Funkadelic – 1971 – Maggot Brain
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It contains one of the best guitar’s solo ever made!
According to legend, George Clinton out of his mind on Orange Sunshine, told Eddie Hazel to play the first half of the song like his mother had just died, and then the second half as if he had found out she was alive. The result was the 10-minute guitar solo for which Hazel is most fondly remembered by many music critics and fans. Though several other musicians began the track playing, Clinton soon realized the power of Hazel’s solo and faded them out so that the focus would be on Hazel’s guitar. The entire track was recorded in one take.
In March 2005, Q magazine placed “Maggot Brain” at number 71 in its list of the 100 Greatest Guitar Tracks, which I personal think is not fair as it should be at least at top 20!
Maggot Brain is a 1971 album by the American funk band Funkadelic. It was released on Westbound Records. The music swings through psychedelia, hard rock, gospel and soul music, with tremendous variation between each track.In 2003, the album was ranked number 486 on Rolling Stone magazine’s list of the 500 greatest albums of all time
1. “Maggot Brain” (George Clinton, Eddie Hazel) – 10:20
2. “Can You Get To That” (Clinton, Ernie Harris) – 2:50
3. “Hit It And Quit It” (Clinton, Billy Bass Nelson, Garry Shider) – 3:50
4. “You And Your Folks, Me And My Folks” (Clinton, Judie Jones, B. Worrell) 3.36
5. “Super Stupid” (Clinton, Hazel, Nelson, Tawl Ross) – 3:57
6. “Back In Our Minds” (Fuzzy Haskins) – 2:38
7. “Wars Of Armageddon” (Clinton, Tiki Fulwood, Ross, Worrell) – 9:42
Lead Guitar: Eddie Hazel
Rhythm Guitar: Tawl Ross
Keyboards: Bernie Worrell
Bass: Billy Nelson
Drums: Tiki Fulwood
Vocals: Parliament, Gary Shider, Bernie Worrell, Tawl Ross
What can I say, everyone should own this album. “Maggot Brain” may be Eddie’s finest moment ever. The lyrics are particulary poignant and clever, especially “Can You Get To That” and “You And Your Folks…“. Bernie really becomes a dominant force on this album, with his organ adding texture to the acid/R&B guitar stew. Did I mention the beautiful singing? No Funkadelic album would be complete without a freakout song, and “Wars of Armageddon” fits the bill here. It sounds like they pulled out a sound effects album and got funky with it. “Maggot Brain” was written when George asked Eddie to think of the saddest thing he could, to imagine his mother dying. George faded out the rest of the band when Eddie played this, because they weren’t playing as well as Eddie, and the result was excellent. The album is Funkadelic at its best in that it’s impossible to predict. It starts with a psychedelic solo guitar piece, moves on to a gospel-inflected soul-stirrer, continues with a hard-rock organ-driven tune, swings toward a politically charged soul-gospel piece, soars with one of the first heavy metal tunes in history, moves back into the political realm with a touch of taste and a horn influence, and concludes with a freakout as bizarre as anything ever recorded. This kind of heavy eclecticism would be seen on several of the next Funkadelic albums, but this one is my favorite.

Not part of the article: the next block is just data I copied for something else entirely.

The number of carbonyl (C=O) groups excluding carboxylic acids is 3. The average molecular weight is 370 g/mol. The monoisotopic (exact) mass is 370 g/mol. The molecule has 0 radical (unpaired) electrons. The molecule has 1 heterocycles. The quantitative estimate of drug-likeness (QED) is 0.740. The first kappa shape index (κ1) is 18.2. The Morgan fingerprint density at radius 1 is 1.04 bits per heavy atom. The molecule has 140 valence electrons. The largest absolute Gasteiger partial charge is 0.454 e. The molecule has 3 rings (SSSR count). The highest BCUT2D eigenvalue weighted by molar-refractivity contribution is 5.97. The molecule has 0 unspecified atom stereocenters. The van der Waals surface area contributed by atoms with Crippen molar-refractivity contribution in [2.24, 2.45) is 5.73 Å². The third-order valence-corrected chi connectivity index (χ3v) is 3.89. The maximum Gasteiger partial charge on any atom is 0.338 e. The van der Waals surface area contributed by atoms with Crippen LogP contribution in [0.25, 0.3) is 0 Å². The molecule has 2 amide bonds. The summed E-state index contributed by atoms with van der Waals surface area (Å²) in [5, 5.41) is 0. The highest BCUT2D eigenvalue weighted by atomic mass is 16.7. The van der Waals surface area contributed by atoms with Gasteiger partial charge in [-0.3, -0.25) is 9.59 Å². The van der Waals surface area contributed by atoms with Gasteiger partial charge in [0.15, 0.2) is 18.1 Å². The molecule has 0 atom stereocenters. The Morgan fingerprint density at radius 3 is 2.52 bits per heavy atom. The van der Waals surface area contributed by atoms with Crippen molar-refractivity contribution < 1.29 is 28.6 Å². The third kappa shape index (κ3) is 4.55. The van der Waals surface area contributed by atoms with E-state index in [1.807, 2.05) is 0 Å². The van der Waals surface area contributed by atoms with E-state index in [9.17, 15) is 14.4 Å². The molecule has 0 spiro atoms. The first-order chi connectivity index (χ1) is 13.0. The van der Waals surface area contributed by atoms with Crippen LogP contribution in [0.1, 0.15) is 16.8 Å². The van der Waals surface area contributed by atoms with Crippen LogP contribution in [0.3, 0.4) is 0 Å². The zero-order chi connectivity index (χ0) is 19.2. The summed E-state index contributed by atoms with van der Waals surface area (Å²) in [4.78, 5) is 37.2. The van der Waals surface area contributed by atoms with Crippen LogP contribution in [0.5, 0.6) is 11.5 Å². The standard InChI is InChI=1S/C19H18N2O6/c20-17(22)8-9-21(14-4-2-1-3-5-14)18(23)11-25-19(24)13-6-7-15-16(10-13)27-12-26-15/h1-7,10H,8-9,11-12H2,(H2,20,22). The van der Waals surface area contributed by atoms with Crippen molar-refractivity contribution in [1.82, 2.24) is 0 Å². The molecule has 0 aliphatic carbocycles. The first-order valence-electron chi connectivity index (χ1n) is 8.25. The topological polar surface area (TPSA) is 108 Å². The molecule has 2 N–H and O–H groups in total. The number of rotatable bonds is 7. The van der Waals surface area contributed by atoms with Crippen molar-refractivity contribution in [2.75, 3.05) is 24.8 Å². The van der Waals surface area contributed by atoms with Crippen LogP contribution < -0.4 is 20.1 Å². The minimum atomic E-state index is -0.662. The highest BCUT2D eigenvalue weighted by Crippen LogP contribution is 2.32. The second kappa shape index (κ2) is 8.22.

“Maggot Brain” is the greatest instrumental the band ever recorded, owing everything to the genius of Eddie Hazel, who makes listening to the piece an exhausting, terryifying and exhilarating experience. “Can You Get To That“, yet another rewrite of a Parliaments song, starts off with acoustic guitars, giving more of an emphasis to Bernie and his organ, with some of the best singing and lyrics on the album. “Hit It & Quit It” is a Worrell showpiece, featuring his vocals and dominated by that heavy organ sound. Hazel’s solo at the end is excellent. “You And Your Folks…” is a sequel of sorts to “I Got A Thing…“, with impassioned lyrics about the poor and the irresistable ‘yeah, yeah, yeah’ chant. “Super Stupid” is a high-powered Hazel metal tune, with a still-tasteful if over-the-edge swooping solo. “Back In Our Minds” settles the whole angry stew down, with Environmedian J.W. Jackson playing jew’s harp. He would open for Funkadelic on many occasions, doing a stand-up routine. Just when everything has settled down, they finish it with the utterly bizarre “Wars of…“, a song that has a great Hazel jam, a ton of sound effects, commentary on urban society, lyrics that include ‘more power to the peter, more power to the pussy, more pussy to the peter’, and much, much more.
Buy this album now if you don’t own it!